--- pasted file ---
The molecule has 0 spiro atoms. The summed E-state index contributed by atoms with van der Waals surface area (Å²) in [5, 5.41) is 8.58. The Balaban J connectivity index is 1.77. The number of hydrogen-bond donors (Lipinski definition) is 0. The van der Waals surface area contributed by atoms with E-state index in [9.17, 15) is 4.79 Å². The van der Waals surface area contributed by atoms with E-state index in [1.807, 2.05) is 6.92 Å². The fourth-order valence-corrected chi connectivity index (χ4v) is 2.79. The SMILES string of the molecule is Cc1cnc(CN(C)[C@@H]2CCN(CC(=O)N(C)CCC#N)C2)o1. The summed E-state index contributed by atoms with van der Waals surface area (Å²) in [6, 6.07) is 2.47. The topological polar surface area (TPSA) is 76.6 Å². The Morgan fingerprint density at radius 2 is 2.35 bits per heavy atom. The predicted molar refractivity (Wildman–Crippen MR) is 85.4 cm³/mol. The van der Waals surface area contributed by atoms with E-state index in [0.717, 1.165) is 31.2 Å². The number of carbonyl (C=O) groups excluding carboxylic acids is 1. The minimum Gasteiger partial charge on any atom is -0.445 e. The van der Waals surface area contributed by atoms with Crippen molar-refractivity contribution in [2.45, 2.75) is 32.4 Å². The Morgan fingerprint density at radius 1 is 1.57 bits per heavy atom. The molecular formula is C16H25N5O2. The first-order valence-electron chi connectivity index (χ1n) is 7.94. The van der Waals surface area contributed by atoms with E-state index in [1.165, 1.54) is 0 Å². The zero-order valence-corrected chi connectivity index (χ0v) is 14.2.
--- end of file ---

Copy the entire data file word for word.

The molecule has 0 spiro atoms. The summed E-state index contributed by atoms with van der Waals surface area (Å²) in [5, 5.41) is 8.58. The Balaban J connectivity index is 1.77. The number of hydrogen-bond donors (Lipinski definition) is 0. The van der Waals surface area contributed by atoms with E-state index in [9.17, 15) is 4.79 Å². The van der Waals surface area contributed by atoms with E-state index in [1.807, 2.05) is 6.92 Å². The fourth-order valence-corrected chi connectivity index (χ4v) is 2.79. The SMILES string of the molecule is Cc1cnc(CN(C)[C@@H]2CCN(CC(=O)N(C)CCC#N)C2)o1. The summed E-state index contributed by atoms with van der Waals surface area (Å²) in [6, 6.07) is 2.47. The topological polar surface area (TPSA) is 76.6 Å². The Morgan fingerprint density at radius 2 is 2.35 bits per heavy atom. The predicted molar refractivity (Wildman–Crippen MR) is 85.4 cm³/mol. The van der Waals surface area contributed by atoms with E-state index in [0.717, 1.165) is 31.2 Å². The number of carbonyl (C=O) groups excluding carboxylic acids is 1. The minimum Gasteiger partial charge on any atom is -0.445 e. The van der Waals surface area contributed by atoms with Crippen molar-refractivity contribution in [2.45, 2.75) is 32.4 Å². The Morgan fingerprint density at radius 1 is 1.57 bits per heavy atom. The molecular formula is C16H25N5O2. The first-order valence-electron chi connectivity index (χ1n) is 7.94. The van der Waals surface area contributed by atoms with E-state index in [1.165, 1.54) is 0 Å². The zero-order valence-corrected chi connectivity index (χ0v) is 14.2.